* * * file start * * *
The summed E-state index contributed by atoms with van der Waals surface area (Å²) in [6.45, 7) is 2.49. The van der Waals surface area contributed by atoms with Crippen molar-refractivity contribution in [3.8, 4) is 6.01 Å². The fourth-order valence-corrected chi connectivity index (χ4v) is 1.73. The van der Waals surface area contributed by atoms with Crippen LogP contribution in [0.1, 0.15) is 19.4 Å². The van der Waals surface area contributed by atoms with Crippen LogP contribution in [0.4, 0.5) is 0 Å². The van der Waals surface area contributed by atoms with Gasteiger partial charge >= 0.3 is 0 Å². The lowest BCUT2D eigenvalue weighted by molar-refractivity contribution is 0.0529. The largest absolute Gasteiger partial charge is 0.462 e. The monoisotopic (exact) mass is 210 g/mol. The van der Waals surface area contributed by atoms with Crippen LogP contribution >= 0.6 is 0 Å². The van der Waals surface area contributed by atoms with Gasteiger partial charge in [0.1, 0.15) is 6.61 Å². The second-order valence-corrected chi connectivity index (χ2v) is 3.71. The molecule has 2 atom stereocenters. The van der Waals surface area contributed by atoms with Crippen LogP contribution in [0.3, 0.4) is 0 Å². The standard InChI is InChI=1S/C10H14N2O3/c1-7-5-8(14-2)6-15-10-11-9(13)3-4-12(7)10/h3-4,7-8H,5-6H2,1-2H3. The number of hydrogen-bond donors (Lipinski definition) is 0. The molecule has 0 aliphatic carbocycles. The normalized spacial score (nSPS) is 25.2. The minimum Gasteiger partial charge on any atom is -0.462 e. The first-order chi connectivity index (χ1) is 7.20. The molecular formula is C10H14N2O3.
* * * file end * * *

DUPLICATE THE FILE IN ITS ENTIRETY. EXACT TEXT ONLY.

The summed E-state index contributed by atoms with van der Waals surface area (Å²) in [6.45, 7) is 2.49. The van der Waals surface area contributed by atoms with Crippen molar-refractivity contribution in [3.8, 4) is 6.01 Å². The fourth-order valence-corrected chi connectivity index (χ4v) is 1.73. The van der Waals surface area contributed by atoms with Crippen LogP contribution in [0.1, 0.15) is 19.4 Å². The van der Waals surface area contributed by atoms with Crippen LogP contribution in [0.4, 0.5) is 0 Å². The van der Waals surface area contributed by atoms with Gasteiger partial charge >= 0.3 is 0 Å². The lowest BCUT2D eigenvalue weighted by molar-refractivity contribution is 0.0529. The largest absolute Gasteiger partial charge is 0.462 e. The monoisotopic (exact) mass is 210 g/mol. The van der Waals surface area contributed by atoms with Crippen LogP contribution >= 0.6 is 0 Å². The van der Waals surface area contributed by atoms with Gasteiger partial charge in [0.1, 0.15) is 6.61 Å². The second-order valence-corrected chi connectivity index (χ2v) is 3.71. The molecule has 2 atom stereocenters. The van der Waals surface area contributed by atoms with Crippen LogP contribution in [0.3, 0.4) is 0 Å². The standard InChI is InChI=1S/C10H14N2O3/c1-7-5-8(14-2)6-15-10-11-9(13)3-4-12(7)10/h3-4,7-8H,5-6H2,1-2H3. The number of hydrogen-bond donors (Lipinski definition) is 0. The molecule has 0 aliphatic carbocycles. The normalized spacial score (nSPS) is 25.2. The minimum Gasteiger partial charge on any atom is -0.462 e. The first-order chi connectivity index (χ1) is 7.20. The molecular formula is C10H14N2O3.